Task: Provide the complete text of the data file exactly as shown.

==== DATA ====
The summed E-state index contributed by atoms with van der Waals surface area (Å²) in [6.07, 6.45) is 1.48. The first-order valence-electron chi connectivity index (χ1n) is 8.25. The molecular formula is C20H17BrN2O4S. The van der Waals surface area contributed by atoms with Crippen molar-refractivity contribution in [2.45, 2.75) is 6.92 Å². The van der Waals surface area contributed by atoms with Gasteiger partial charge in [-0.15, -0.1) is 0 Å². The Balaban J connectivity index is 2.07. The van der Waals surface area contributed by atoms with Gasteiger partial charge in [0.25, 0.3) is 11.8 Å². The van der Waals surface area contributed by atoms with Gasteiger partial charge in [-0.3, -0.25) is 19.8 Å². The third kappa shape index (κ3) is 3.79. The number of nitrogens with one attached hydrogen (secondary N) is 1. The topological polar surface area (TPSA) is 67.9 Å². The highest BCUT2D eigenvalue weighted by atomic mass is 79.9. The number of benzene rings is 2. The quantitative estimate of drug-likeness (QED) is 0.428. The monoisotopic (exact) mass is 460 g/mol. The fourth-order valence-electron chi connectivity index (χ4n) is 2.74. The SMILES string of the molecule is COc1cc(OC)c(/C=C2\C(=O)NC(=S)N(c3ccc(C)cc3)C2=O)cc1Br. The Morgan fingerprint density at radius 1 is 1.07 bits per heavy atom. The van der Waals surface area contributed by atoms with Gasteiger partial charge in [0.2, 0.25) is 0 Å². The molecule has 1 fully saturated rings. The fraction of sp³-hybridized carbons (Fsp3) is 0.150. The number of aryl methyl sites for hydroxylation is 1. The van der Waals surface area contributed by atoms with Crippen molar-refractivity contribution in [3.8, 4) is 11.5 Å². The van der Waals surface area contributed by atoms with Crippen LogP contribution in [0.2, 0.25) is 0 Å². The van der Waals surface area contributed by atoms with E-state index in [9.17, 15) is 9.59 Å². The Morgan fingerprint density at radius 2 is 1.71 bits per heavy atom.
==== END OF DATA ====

The summed E-state index contributed by atoms with van der Waals surface area (Å²) in [6.07, 6.45) is 1.48. The first-order valence-electron chi connectivity index (χ1n) is 8.25. The molecular formula is C20H17BrN2O4S. The van der Waals surface area contributed by atoms with Crippen molar-refractivity contribution in [2.45, 2.75) is 6.92 Å². The van der Waals surface area contributed by atoms with Gasteiger partial charge in [-0.15, -0.1) is 0 Å². The Balaban J connectivity index is 2.07. The van der Waals surface area contributed by atoms with Gasteiger partial charge in [0.25, 0.3) is 11.8 Å². The van der Waals surface area contributed by atoms with Gasteiger partial charge in [-0.3, -0.25) is 19.8 Å². The third kappa shape index (κ3) is 3.79. The number of nitrogens with one attached hydrogen (secondary N) is 1. The topological polar surface area (TPSA) is 67.9 Å². The highest BCUT2D eigenvalue weighted by atomic mass is 79.9. The number of benzene rings is 2. The quantitative estimate of drug-likeness (QED) is 0.428. The monoisotopic (exact) mass is 460 g/mol. The fourth-order valence-electron chi connectivity index (χ4n) is 2.74. The SMILES string of the molecule is COc1cc(OC)c(/C=C2\C(=O)NC(=S)N(c3ccc(C)cc3)C2=O)cc1Br. The Morgan fingerprint density at radius 1 is 1.07 bits per heavy atom. The van der Waals surface area contributed by atoms with Gasteiger partial charge in [0.2, 0.25) is 0 Å². The molecule has 1 fully saturated rings. The fraction of sp³-hybridized carbons (Fsp3) is 0.150. The number of aryl methyl sites for hydroxylation is 1. The van der Waals surface area contributed by atoms with Crippen molar-refractivity contribution in [3.8, 4) is 11.5 Å². The van der Waals surface area contributed by atoms with Crippen LogP contribution in [0.2, 0.25) is 0 Å². The van der Waals surface area contributed by atoms with E-state index in [9.17, 15) is 9.59 Å². The Morgan fingerprint density at radius 2 is 1.71 bits per heavy atom.